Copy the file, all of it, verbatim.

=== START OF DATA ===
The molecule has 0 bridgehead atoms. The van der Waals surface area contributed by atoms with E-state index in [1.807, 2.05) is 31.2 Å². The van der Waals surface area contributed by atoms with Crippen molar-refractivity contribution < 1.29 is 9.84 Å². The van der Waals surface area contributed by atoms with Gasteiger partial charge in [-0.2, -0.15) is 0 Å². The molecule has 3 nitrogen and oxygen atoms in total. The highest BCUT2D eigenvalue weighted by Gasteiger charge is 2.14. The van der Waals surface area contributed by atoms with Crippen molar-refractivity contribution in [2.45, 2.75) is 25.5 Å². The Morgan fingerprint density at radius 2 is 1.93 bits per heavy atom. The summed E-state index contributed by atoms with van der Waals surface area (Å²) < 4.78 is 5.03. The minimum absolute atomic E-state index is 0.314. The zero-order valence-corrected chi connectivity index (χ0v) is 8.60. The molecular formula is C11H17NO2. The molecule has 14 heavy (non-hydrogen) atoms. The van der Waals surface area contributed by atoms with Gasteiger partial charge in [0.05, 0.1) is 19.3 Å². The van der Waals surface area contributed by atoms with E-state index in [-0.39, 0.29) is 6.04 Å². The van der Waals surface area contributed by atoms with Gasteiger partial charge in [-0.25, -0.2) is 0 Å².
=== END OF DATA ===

The molecule has 0 bridgehead atoms. The van der Waals surface area contributed by atoms with E-state index in [1.807, 2.05) is 31.2 Å². The van der Waals surface area contributed by atoms with Crippen molar-refractivity contribution < 1.29 is 9.84 Å². The van der Waals surface area contributed by atoms with Gasteiger partial charge in [-0.2, -0.15) is 0 Å². The molecule has 3 nitrogen and oxygen atoms in total. The highest BCUT2D eigenvalue weighted by Gasteiger charge is 2.14. The van der Waals surface area contributed by atoms with Crippen molar-refractivity contribution in [2.45, 2.75) is 25.5 Å². The Morgan fingerprint density at radius 2 is 1.93 bits per heavy atom. The summed E-state index contributed by atoms with van der Waals surface area (Å²) < 4.78 is 5.03. The minimum absolute atomic E-state index is 0.314. The zero-order valence-corrected chi connectivity index (χ0v) is 8.60. The molecular formula is C11H17NO2. The molecule has 14 heavy (non-hydrogen) atoms. The van der Waals surface area contributed by atoms with Gasteiger partial charge in [0.05, 0.1) is 19.3 Å². The van der Waals surface area contributed by atoms with E-state index in [-0.39, 0.29) is 6.04 Å². The van der Waals surface area contributed by atoms with Gasteiger partial charge in [-0.25, -0.2) is 0 Å².